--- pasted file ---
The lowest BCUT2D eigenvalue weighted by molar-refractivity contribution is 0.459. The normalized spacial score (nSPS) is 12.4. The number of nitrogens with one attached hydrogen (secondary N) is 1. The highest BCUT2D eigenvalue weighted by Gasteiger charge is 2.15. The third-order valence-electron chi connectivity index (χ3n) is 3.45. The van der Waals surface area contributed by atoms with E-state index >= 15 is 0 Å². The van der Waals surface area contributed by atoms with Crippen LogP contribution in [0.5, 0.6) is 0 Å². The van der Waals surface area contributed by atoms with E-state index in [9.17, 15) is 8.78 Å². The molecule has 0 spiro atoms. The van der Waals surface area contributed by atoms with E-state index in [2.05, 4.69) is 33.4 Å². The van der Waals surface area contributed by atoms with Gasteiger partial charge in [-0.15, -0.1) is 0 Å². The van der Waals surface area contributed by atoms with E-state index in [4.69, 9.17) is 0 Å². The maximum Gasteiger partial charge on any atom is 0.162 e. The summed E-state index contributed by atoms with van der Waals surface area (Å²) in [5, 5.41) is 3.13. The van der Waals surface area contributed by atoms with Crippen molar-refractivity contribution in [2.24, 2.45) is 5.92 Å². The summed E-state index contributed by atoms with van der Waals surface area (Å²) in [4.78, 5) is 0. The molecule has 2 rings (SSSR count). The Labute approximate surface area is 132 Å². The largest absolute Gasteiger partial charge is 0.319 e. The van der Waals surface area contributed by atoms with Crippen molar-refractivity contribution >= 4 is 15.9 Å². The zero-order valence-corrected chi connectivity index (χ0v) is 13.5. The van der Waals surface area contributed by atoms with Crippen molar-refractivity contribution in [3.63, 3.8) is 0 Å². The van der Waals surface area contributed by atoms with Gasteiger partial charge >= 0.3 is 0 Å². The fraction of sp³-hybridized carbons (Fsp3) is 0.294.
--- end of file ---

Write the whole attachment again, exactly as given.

The lowest BCUT2D eigenvalue weighted by molar-refractivity contribution is 0.459. The normalized spacial score (nSPS) is 12.4. The number of nitrogens with one attached hydrogen (secondary N) is 1. The highest BCUT2D eigenvalue weighted by Gasteiger charge is 2.15. The third-order valence-electron chi connectivity index (χ3n) is 3.45. The van der Waals surface area contributed by atoms with E-state index >= 15 is 0 Å². The van der Waals surface area contributed by atoms with Crippen LogP contribution in [0.5, 0.6) is 0 Å². The van der Waals surface area contributed by atoms with E-state index in [9.17, 15) is 8.78 Å². The molecule has 0 spiro atoms. The van der Waals surface area contributed by atoms with E-state index in [2.05, 4.69) is 33.4 Å². The van der Waals surface area contributed by atoms with Gasteiger partial charge in [-0.15, -0.1) is 0 Å². The van der Waals surface area contributed by atoms with E-state index in [4.69, 9.17) is 0 Å². The maximum Gasteiger partial charge on any atom is 0.162 e. The summed E-state index contributed by atoms with van der Waals surface area (Å²) in [5, 5.41) is 3.13. The van der Waals surface area contributed by atoms with Crippen molar-refractivity contribution in [2.24, 2.45) is 5.92 Å². The summed E-state index contributed by atoms with van der Waals surface area (Å²) in [4.78, 5) is 0. The molecule has 2 rings (SSSR count). The Labute approximate surface area is 132 Å². The largest absolute Gasteiger partial charge is 0.319 e. The van der Waals surface area contributed by atoms with Crippen molar-refractivity contribution >= 4 is 15.9 Å². The zero-order valence-corrected chi connectivity index (χ0v) is 13.5. The van der Waals surface area contributed by atoms with Crippen molar-refractivity contribution in [3.63, 3.8) is 0 Å². The van der Waals surface area contributed by atoms with Gasteiger partial charge >= 0.3 is 0 Å². The fraction of sp³-hybridized carbons (Fsp3) is 0.294.